• by Anonymous Coward on Thursday August 19, 2010 @04:20PM (#33306592)

    Well, hobbyists of any type can be an eccentric bunch. On the one hand you have people who are genuinely interested in creating the most accurate sound reproduction, and on the other you have people who are OCD and live in a world where something is always amiss and they cannot sleep at night if they have not addressed each and every detail that they have access to.

    There is a saying in high-end audio that the price is the product meaning that for someone who is determined to do all they can to perfect their system, a more costly solution is more satisfying than an inexpensive one.

    It may be a ridiculous use of money, but so is being addicted to crack.

  • by Surt (22457) on Thursday August 19, 2010 @04:22PM (#33306628) Homepage Journal

    Mormons are Christians to the same extent that Muslims are Christians.

  • by Zeek40 (1017978) on Thursday August 19, 2010 @04:23PM (#33306642)
    Since when does a SATA Cable deliver analog voltage? It delivers a stream of electrons. You see, we can keep going to a lower level of data abstraction, but since we're talking about digital computers, what matters is the ones and zeroes.
  • Re:maybe... (Score:5, Informative)

    by 1729 (581437) <slashdot1729NO@SPAMgmail.com> on Thursday August 19, 2010 @04:23PM (#33306650)

    If he has a really poorly designed motherboard and his old cables were really crappy(I.E had NO SHIELDING). The old SATA cables may have been injecting noise into the analog back end of the sound card.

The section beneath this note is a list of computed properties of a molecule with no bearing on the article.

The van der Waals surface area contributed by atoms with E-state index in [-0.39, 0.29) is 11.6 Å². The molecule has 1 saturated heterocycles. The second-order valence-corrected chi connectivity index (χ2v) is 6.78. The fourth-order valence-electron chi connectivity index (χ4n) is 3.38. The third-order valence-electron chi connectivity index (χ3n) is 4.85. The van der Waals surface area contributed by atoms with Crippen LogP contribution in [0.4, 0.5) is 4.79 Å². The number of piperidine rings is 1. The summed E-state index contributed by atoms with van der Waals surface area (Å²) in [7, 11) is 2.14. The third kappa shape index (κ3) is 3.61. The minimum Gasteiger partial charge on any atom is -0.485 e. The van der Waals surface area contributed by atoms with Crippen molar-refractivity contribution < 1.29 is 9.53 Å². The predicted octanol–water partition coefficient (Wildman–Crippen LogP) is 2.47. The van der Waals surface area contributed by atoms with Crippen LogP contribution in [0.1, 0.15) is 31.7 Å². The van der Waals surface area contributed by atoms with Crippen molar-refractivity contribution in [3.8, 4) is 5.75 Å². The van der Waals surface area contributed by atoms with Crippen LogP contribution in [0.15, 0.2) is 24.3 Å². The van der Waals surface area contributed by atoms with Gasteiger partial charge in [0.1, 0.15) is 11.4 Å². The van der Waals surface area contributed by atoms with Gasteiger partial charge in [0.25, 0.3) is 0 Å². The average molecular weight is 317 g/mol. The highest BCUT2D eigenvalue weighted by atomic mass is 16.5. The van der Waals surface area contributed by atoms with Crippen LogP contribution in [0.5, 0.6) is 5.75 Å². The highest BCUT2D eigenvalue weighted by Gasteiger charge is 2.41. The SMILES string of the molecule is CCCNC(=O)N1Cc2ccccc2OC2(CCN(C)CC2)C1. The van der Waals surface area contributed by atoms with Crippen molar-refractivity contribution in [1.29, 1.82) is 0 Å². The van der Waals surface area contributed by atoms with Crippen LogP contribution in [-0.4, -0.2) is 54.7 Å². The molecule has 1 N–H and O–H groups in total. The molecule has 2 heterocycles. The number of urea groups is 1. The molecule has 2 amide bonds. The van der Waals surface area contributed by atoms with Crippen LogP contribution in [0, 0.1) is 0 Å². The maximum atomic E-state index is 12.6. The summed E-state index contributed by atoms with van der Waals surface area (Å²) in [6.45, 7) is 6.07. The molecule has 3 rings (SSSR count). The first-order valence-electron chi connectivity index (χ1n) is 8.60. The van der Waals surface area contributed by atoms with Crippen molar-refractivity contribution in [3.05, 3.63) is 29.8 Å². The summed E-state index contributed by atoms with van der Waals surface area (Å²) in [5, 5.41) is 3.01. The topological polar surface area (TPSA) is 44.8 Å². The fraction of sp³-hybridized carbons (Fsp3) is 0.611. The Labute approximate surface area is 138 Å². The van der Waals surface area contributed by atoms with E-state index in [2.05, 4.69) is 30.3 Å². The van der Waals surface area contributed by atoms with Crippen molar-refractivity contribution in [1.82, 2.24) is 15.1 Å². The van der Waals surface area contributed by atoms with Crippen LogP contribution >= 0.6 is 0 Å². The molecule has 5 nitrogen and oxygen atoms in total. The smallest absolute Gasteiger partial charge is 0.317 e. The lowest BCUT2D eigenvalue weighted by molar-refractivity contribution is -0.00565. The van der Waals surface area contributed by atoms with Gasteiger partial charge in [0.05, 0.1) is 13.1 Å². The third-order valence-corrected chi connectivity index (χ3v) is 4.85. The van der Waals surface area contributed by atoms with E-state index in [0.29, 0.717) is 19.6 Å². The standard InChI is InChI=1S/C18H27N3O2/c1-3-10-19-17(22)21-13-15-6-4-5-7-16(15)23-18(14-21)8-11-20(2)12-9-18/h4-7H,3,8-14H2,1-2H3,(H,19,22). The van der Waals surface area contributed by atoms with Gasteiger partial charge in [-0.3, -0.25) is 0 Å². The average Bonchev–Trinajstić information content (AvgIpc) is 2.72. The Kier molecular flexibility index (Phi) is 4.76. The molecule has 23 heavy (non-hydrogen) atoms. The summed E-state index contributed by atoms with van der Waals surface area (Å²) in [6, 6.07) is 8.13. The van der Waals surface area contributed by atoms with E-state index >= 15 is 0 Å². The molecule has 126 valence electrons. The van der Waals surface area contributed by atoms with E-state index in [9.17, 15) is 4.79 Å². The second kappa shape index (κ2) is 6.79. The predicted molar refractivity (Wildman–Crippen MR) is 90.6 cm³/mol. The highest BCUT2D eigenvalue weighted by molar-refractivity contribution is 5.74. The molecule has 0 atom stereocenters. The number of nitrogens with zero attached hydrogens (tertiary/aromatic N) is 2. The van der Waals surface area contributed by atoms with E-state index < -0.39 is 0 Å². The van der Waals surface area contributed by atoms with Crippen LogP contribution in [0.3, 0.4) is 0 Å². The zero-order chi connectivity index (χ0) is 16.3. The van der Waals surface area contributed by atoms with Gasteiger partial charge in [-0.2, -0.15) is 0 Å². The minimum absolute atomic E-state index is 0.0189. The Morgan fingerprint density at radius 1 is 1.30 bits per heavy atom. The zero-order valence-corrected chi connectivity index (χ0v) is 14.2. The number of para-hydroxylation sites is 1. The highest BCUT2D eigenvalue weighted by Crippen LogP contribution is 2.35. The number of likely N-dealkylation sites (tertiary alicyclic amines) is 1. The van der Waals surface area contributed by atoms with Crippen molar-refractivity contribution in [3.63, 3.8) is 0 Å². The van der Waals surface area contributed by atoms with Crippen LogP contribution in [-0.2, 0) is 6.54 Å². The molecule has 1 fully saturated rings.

Perhaps that's possible, but Steward is using those SATA cables on his NAS device, so the noise would also have to propagate across his network to the audio system.

    On a side note, Steward is apparently making defamation claims against the folks discussing his blog:

    http://www.hifiwigwam.com/showthread.php?44430-The-SATA-cable-thread [hifiwigwam.com]

  • by jeffmeden (135043) on Thursday August 19, 2010 @04:23PM (#33306666) Homepage Journal

    Super interesting Wikipedia article! You would think that if they were so good at it (the french judges) they could at least tell the difference between American and French grapes (even if they secretly found the American taste "Better")...

    Actually, the snobs of both fields probably do have something in common: They enjoy spending money on things (Even if it's only for spending's sake)... Behold: http://news.cnet.com/8301-13580_3-9849949-39.html [cnet.com], a study that demonstrated the ability of something to be better (read: more enjoyable) so long as (and solely if) it is more expensive. Maybe the Audio guys aren't so crazy after all... Just deluded by their medial orbitofrontal cortex!

  • by AvitarX (172628) <me@brandywinehundre[ ]rg ['d.o' in gap]> on Thursday August 19, 2010 @04:26PM (#33306712) Journal

    Most French I know drink table wine.

  • by Phs2501 (559902) on Thursday August 19, 2010 @04:37PM (#33306914)

    A tin-bearing copper alloy (brass, idiots!)

    Funny. But for future rants, copper-tin alloys are bronze. Brass is copper-zinc.

  • by node 3 (115640) on Thursday August 19, 2010 @04:43PM (#33307002)

    That's not how it works. When someone makes a claim, they have to back it up, not the doubters. The audiophiles are making the claim that the more expensive cables create better sound. It's up to them to demonstrate this.